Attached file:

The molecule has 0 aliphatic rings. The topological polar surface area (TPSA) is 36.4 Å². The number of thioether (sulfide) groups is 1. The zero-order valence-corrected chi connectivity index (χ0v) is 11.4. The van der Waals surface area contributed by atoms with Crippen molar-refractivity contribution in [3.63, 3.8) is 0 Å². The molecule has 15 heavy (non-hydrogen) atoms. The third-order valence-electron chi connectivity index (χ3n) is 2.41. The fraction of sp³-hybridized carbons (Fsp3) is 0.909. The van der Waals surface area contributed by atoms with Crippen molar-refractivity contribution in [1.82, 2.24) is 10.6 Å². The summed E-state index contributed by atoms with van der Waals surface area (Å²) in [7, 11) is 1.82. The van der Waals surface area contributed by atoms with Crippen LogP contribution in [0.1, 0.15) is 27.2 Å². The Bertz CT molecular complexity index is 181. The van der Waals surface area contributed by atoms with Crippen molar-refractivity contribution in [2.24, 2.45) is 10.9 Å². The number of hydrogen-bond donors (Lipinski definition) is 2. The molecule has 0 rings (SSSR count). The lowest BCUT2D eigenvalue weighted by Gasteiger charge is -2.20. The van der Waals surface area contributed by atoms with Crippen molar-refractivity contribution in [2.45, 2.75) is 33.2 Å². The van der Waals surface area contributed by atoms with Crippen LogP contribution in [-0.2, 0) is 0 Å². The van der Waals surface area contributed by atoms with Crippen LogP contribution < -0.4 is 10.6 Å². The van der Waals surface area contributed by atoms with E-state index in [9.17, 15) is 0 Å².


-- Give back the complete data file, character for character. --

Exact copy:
The molecule has 0 aliphatic rings. The topological polar surface area (TPSA) is 36.4 Å². The number of thioether (sulfide) groups is 1. The zero-order valence-corrected chi connectivity index (χ0v) is 11.4. The van der Waals surface area contributed by atoms with Crippen molar-refractivity contribution in [3.63, 3.8) is 0 Å². The molecule has 15 heavy (non-hydrogen) atoms. The third-order valence-electron chi connectivity index (χ3n) is 2.41. The fraction of sp³-hybridized carbons (Fsp3) is 0.909. The van der Waals surface area contributed by atoms with Crippen molar-refractivity contribution in [1.82, 2.24) is 10.6 Å². The summed E-state index contributed by atoms with van der Waals surface area (Å²) in [7, 11) is 1.82. The van der Waals surface area contributed by atoms with Crippen LogP contribution in [0.1, 0.15) is 27.2 Å². The Bertz CT molecular complexity index is 181. The van der Waals surface area contributed by atoms with Crippen molar-refractivity contribution in [2.24, 2.45) is 10.9 Å². The number of hydrogen-bond donors (Lipinski definition) is 2. The molecule has 0 rings (SSSR count). The lowest BCUT2D eigenvalue weighted by Gasteiger charge is -2.20. The van der Waals surface area contributed by atoms with Crippen molar-refractivity contribution in [2.45, 2.75) is 33.2 Å². The van der Waals surface area contributed by atoms with Crippen LogP contribution in [-0.2, 0) is 0 Å². The van der Waals surface area contributed by atoms with Crippen LogP contribution < -0.4 is 10.6 Å². The van der Waals surface area contributed by atoms with E-state index in [9.17, 15) is 0 Å².